Skip to content


Assistant Collector of Customs and Central Excise Vs. Roshanlal Chourasia - Court Judgment

LegalCrystal Citation
Subject;Criminal
CourtGuwahati High Court
Decided On
Judge
AppellantAssistant Collector of Customs and Central Excise
RespondentRoshanlal Chourasia
Excerpt:
- - 5. clause (i) of section 111 is clearly not related to the facts in the present case. this, the prosecution, has utterly failed to do......135 of the customs act, 1962 for having illegally acquired possession of certain contraband precious stones weighing 17,967.510 grams worth rs. 18.821.70 and a foreign made transistor radio worth rs. 200/-.2. although the learned sub-divisional magistrate held in his lodgment that the possession by the accused. respondent of the aforesaid precious stones and of the transistor had not been proved, we find there is sufficient evidence to prove such possession. in point of fact, the accused. respondent himself in a signed voluntary statement dated 10.7.1967 (ext. p. 12) admitted the possession of the aforesaid articles. he, however, stated that he had purchased the precious stones in several lots from different persons in manipur. and that the transistor was left with him in the.....
Judgment:

D.M. Sen, J.

1. This Is an appeal against the order of acquittal passed by the learned Sub-divisional Magistrate. Imphal West, in a case where the accused was tried under Section 135 of the Customs Act, 1962 for having illegally acquired possession of certain contraband precious stones weighing 17,967.510 grams worth Rs. 18.821.70 and a foreign made transistor radio worth Rs. 200/-.

2. Although the learned Sub-divisional Magistrate held in his lodgment that the possession by the accused. respondent of the aforesaid precious stones and of the transistor had not been proved, we find there is sufficient evidence to prove such possession. In point of fact, the accused. respondent himself In a signed voluntary statement dated 10.7.1967 (Ext. P. 12) admitted the possession of the aforesaid articles. He, however, stated that he had purchased the precious stones in several lots from different persons in Manipur. And that the transistor was left with him in the hotel, where he was working, by some unknown persons to be taken back by him later. The accused. respondents possession of the precious stones and of the transistor is. therefore, not in dispute and, to that extent, the finding of the learned trial Court cannot be sustained.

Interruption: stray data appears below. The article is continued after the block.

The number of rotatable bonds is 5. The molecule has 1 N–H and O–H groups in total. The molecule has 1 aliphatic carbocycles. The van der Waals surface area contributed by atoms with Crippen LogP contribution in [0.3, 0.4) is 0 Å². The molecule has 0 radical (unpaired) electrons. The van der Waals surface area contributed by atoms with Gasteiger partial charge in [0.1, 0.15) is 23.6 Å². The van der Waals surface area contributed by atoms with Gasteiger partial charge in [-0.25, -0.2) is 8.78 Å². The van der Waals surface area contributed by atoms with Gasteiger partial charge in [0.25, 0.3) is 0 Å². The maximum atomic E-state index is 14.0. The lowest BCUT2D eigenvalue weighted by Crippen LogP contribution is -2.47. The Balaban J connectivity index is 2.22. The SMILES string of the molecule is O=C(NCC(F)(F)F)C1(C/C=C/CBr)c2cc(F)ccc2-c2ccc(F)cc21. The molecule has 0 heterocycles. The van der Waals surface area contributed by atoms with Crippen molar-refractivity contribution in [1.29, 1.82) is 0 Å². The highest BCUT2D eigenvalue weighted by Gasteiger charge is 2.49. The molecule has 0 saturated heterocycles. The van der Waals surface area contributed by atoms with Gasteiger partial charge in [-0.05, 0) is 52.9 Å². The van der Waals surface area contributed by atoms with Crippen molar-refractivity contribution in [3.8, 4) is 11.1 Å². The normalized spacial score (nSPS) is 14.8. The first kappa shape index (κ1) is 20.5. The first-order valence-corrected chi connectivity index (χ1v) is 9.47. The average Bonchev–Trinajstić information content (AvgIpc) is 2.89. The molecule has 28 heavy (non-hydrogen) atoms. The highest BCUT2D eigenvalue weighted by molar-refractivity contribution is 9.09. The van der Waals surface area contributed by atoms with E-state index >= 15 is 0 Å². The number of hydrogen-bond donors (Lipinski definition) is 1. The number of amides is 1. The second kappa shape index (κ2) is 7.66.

3. However, tinder Section 135(b) of the Customs Act. which evidently is the relevant sub. section that can at all relate to this alleged offence, the accused must not only have acquired possession of the goods in question, but he must also know or have reason to believe that such goods are liable to confiscation under Section 111 of the said Act.

4. Section 111 of the Customs Act (hereinafter called 'the Act') specifies various categories of goods brought from outside India, which are liable to confiscation, Mr. Sen. the learned Counsel for the appellant, submits that the goods found in possession of the accused. respondent were liable to be confiscated under Clauses (b) (i) or (k) of Section 111. Clause (b) reads as under:

(b) any goods imported by land or Inland water through any route other than a route specified in a notification issued under Clause (c) of Section 7 for the import of such goods

Clause (i) reads as under:

(i) any dutiable or prohibited goods found concealed in any manner in any package either before or after the unloading thereof; and

Clause (k) reads as under:

(k) any dutiable or prohibited goods imported by land in respect of which the order permitting clearance of the goods required to be produced under Section 109 is not produced or which do not correspond in any material particular with the specification contained therein.